This information sheet was based on information from the Heart Center Online web site (http://www.heartcenteronline.com/myheartdr/Common/articles.cfm?ARTID=504).
Cholesterol is a waxy fat that is present in all human beings. Two sources contribute to the amount of cholesterol in the human body. First, the liver manufactures about 80 percent of it. Second, people consume it by eating animal products such as meat, eggs and dairy products. Cholesterol is carried through the bloodstream by certain proteins (apolipoproteins). When these proteins wrap around cholesterol and other types of fats (lipids) to transport them through the bloodstream, the resulting “packages” are called lipoproteins. There are four different types of lipoproteins that carry cholesterol through the bloodstream:
High levels of LDL cholesterol have been associated with hardened arteries (atherosclerosis) and coronary artery disease. In contrast, high levels of HDL cholesterol have been shown to reduce some of the harmful effects of LDL cholesterol. The National Cholesterol Education Program classifies cholesterol levels as follows (all measurements are in milligrams per deciliter):
Lowering Your LDL
A high level of LDL “bad” cholesterol can be dangerous to your health because it puts you at greater risk of hardened arteries (atherosclerosis) and coronary artery disease. A blood test that shows an elevated level of LDL cholesterol (160 milligrams per deciliter), it is important to bring it down.
Healthy diet choices is the first line of defense against high LDL cholesterol. Fatty and processed foods can elevate LDL cholesterol, while certain other foods can reduce it. Knowing which foods to avoid and which to include will not only improve your cholesterol levels, but will improve your overall health as well. Exercise is also an excellent strategy for reducing levels of LDL cholesterol.
If diet and exercise strategies are unsuccessful in reducing levels of LDL cholesterol, then a cholesterol-reducing drug may be prescribed.
Raising Your HDL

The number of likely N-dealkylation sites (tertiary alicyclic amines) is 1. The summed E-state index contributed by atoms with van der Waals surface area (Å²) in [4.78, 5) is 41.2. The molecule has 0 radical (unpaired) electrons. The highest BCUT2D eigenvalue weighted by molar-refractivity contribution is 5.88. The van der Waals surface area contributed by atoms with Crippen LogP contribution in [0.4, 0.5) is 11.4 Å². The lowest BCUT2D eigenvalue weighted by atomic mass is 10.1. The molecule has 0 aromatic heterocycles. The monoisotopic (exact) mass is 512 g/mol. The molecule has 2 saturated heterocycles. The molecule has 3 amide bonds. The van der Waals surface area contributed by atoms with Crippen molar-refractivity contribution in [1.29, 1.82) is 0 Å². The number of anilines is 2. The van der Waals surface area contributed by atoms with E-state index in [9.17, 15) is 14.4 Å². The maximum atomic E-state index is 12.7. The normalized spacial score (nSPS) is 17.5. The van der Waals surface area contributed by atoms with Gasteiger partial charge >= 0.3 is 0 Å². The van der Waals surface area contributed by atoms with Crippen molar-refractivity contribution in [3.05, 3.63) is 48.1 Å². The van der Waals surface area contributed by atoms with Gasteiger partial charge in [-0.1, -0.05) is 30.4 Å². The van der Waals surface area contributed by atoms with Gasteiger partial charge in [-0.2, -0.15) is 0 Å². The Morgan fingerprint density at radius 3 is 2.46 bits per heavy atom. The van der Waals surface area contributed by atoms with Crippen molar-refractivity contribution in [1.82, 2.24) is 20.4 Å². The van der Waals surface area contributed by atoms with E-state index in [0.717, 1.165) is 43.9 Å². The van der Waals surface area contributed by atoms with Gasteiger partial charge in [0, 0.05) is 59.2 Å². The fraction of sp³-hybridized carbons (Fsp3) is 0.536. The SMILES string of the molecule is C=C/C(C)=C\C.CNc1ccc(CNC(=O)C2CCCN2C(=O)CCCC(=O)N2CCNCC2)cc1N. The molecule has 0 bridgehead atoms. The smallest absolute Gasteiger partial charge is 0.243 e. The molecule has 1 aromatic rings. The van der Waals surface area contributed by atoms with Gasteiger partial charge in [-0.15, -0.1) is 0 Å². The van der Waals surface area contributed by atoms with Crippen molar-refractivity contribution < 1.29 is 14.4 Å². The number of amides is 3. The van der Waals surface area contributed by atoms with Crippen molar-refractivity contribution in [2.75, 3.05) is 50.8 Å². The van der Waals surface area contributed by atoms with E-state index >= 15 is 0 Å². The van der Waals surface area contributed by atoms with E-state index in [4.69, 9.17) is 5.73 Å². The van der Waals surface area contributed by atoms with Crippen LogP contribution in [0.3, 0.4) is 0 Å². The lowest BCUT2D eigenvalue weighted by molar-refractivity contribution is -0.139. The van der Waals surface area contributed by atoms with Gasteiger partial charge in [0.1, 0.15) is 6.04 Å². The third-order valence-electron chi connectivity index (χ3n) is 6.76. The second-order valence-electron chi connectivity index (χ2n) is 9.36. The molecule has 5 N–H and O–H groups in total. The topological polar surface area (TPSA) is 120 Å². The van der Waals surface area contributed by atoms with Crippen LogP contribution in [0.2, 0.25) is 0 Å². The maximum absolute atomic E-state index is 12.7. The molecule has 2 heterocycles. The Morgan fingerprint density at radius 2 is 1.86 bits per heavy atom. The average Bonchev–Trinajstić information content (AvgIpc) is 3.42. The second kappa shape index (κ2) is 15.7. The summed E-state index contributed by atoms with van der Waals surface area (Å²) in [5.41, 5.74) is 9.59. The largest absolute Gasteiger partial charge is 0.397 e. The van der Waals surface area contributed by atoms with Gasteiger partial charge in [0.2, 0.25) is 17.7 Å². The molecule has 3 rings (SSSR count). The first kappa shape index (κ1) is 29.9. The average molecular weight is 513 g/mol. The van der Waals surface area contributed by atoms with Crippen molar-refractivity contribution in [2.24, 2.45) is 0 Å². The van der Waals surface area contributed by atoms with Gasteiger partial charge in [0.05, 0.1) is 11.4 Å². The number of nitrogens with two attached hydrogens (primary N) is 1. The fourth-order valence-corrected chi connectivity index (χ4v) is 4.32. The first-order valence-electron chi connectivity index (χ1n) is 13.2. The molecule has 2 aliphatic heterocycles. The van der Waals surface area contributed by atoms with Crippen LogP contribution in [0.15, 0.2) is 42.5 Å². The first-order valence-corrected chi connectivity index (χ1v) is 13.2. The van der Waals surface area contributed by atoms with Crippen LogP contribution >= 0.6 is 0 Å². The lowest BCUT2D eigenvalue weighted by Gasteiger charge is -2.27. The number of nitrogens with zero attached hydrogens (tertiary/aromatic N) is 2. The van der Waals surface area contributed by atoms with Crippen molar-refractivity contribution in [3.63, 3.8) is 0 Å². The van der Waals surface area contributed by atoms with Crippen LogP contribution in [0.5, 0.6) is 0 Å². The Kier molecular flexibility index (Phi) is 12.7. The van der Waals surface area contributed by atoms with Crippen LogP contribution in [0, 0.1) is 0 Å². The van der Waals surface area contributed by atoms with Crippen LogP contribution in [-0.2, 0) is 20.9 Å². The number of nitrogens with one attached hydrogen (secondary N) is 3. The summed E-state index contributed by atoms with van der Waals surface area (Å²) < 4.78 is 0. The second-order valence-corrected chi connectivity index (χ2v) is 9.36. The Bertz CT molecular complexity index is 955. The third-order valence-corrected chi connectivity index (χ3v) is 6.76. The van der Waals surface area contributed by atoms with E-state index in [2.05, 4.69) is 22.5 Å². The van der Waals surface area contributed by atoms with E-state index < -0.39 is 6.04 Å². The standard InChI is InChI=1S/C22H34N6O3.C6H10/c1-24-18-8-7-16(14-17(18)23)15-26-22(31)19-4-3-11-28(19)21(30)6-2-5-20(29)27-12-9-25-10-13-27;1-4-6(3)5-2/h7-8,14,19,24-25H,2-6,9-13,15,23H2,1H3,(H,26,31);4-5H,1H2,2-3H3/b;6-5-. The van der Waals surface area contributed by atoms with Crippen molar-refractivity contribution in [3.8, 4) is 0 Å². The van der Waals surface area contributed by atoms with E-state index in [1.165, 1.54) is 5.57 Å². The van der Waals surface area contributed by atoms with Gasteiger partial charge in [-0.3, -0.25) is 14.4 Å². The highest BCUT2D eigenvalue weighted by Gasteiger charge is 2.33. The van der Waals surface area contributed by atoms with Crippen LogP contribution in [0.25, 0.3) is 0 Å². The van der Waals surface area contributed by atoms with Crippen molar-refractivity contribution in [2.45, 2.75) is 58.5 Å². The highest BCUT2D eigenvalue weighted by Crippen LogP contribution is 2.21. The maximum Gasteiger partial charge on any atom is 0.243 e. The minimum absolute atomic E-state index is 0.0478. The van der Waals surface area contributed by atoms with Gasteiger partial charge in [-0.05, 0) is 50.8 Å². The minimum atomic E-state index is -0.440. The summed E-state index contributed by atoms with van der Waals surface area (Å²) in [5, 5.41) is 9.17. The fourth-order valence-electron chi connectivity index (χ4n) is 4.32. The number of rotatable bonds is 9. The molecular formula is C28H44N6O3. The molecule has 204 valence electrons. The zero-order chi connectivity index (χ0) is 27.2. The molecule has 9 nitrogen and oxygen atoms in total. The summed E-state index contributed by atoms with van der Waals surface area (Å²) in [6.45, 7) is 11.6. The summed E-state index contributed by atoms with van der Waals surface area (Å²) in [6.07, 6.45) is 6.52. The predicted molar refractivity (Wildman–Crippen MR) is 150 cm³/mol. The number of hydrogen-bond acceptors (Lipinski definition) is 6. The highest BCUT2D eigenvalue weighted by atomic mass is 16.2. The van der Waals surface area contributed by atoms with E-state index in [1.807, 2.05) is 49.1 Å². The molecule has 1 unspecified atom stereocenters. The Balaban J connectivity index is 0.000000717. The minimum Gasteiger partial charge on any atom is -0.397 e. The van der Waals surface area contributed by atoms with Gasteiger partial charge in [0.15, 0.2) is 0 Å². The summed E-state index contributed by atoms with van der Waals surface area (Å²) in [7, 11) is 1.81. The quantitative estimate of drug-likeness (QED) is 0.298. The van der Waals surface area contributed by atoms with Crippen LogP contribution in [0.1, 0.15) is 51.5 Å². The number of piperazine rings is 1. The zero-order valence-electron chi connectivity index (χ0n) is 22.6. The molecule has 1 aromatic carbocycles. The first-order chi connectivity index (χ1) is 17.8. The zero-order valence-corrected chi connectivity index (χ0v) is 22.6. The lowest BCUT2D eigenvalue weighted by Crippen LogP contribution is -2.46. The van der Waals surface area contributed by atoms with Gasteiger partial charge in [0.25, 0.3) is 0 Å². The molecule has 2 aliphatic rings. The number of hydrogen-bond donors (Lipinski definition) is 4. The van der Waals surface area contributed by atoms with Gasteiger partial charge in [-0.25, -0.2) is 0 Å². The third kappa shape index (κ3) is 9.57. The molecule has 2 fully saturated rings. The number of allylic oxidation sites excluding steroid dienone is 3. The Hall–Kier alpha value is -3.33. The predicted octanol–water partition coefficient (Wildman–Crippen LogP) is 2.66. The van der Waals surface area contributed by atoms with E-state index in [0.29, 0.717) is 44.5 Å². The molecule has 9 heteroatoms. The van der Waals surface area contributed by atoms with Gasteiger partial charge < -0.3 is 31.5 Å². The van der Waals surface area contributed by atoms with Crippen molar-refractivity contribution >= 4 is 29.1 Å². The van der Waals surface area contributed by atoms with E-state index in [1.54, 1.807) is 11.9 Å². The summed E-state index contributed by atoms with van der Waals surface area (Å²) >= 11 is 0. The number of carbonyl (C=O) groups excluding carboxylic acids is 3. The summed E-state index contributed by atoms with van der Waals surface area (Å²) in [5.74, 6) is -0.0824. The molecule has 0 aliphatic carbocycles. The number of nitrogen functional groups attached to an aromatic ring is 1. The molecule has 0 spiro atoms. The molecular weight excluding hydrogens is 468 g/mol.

Research has consistently shown that adequate HDL (“good”) cholesterol levels have a protective effect on people’s cardiovascular health. According to the landmark Framingham Heart Study, the risk of heart attack increases by about 25 percent for every 5 milligrams per deciliter (mg/dL) of HDL below the recommended values.
HDL cholesterol has been shown to reverse some of the harmful effects of LDL (“bad”) cholesterol. Therefore, the more bad cholesterol you have, the more HDL cholesterol you will need.
The National Heart, Lung and Blood Institute currently recommends HDL cholesterol levels of at least 40 milligrams/deciliter (mg/dL) for men. The American College of Cardiology encourages women to keep their HDL cholesterol level at 45 mg/dL or more. Studies have shown that healthy HDL levels in the elderly can help preserve brain cell function and protect against mental decline, while low HDLs are linked with a higher risk of death from coronary artery disease and stroke.
Like cholesterol, triglycerides are common types of fats (lipids) that are essential for good health when present in normal amounts. They account for about 95 percent of the body’s fatty tissue. Triglycerides are both present in food and manufactured by the body.
Abnormally high triglyceride levels are associated with a number of diseases and conditions, such as cirrhosis (a disease of the liver), underactive thyroid (hypothyroidism), poorly controlled diabetes, and pancreatitis (inflammation of the pancreas).
High triglyceride levels are also associated with known risk factors for heart disease, such as low levels of HDL (“good”) cholesterol, high levels of LDL ("bad") cholesterol and obesity. Triglycerides may also contribute to a type of thickening of artery walls – a physical change believed to be a predictor of hardening of the arteries (atherosclerosis). Researchers are continuing to investigate exactly how triglycerides affect cardiovascular health.
At the very least, high triglyceride levels are a warning sign that a patient’s heart health may be at risk. In response, physicians may be more likely to stress the importance of losing weight, getting enough exercise, quitting smoking, controlling diabetes and other strategies that patients can use to protect their own cardiovascular health.
According to the National Heart, Lung and Blood Institute, the most current classifications for triglyceride levels are as follows (in milligrams per deciliter [mg/dL]):
Triglyceride Level Classification
Less than 150 mg/dL Normal
150 to 199 mg/dL Borderline high
200 to 499 mg/dL High
500 mg/dL and higher Very high
Heart Center Online
|The Heart Center Online has a pretty good instructional video about what cholesterol is and how it harms us. It is available on their web site (a link is included here):|